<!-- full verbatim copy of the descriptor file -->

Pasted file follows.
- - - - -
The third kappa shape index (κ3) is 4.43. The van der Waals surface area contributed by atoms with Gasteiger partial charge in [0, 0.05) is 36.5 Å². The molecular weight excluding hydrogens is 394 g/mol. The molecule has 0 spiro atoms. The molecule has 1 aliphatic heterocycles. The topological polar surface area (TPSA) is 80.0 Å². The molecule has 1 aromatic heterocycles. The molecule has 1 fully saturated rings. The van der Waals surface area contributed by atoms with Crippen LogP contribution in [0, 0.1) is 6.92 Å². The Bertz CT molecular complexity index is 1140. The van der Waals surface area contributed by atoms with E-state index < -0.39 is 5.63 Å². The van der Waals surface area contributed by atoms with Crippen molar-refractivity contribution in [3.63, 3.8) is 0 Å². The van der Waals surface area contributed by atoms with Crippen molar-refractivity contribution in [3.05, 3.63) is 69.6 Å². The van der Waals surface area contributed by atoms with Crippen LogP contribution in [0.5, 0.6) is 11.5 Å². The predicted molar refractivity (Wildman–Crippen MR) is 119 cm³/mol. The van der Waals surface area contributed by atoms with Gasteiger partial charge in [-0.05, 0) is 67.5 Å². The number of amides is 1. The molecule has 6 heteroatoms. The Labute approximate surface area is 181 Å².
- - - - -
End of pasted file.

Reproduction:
The third kappa shape index (κ3) is 4.43. The van der Waals surface area contributed by atoms with Gasteiger partial charge in [0, 0.05) is 36.5 Å². The molecular weight excluding hydrogens is 394 g/mol. The molecule has 0 spiro atoms. The molecule has 1 aliphatic heterocycles. The topological polar surface area (TPSA) is 80.0 Å². The molecule has 1 aromatic heterocycles. The molecule has 1 fully saturated rings. The van der Waals surface area contributed by atoms with Crippen LogP contribution in [0, 0.1) is 6.92 Å². The Bertz CT molecular complexity index is 1140. The van der Waals surface area contributed by atoms with E-state index < -0.39 is 5.63 Å². The van der Waals surface area contributed by atoms with Crippen molar-refractivity contribution in [3.63, 3.8) is 0 Å². The van der Waals surface area contributed by atoms with Crippen molar-refractivity contribution in [3.05, 3.63) is 69.6 Å². The van der Waals surface area contributed by atoms with Crippen LogP contribution in [0.5, 0.6) is 11.5 Å². The predicted molar refractivity (Wildman–Crippen MR) is 119 cm³/mol. The van der Waals surface area contributed by atoms with Gasteiger partial charge in [-0.05, 0) is 67.5 Å². The number of amides is 1. The molecule has 6 heteroatoms. The Labute approximate surface area is 181 Å².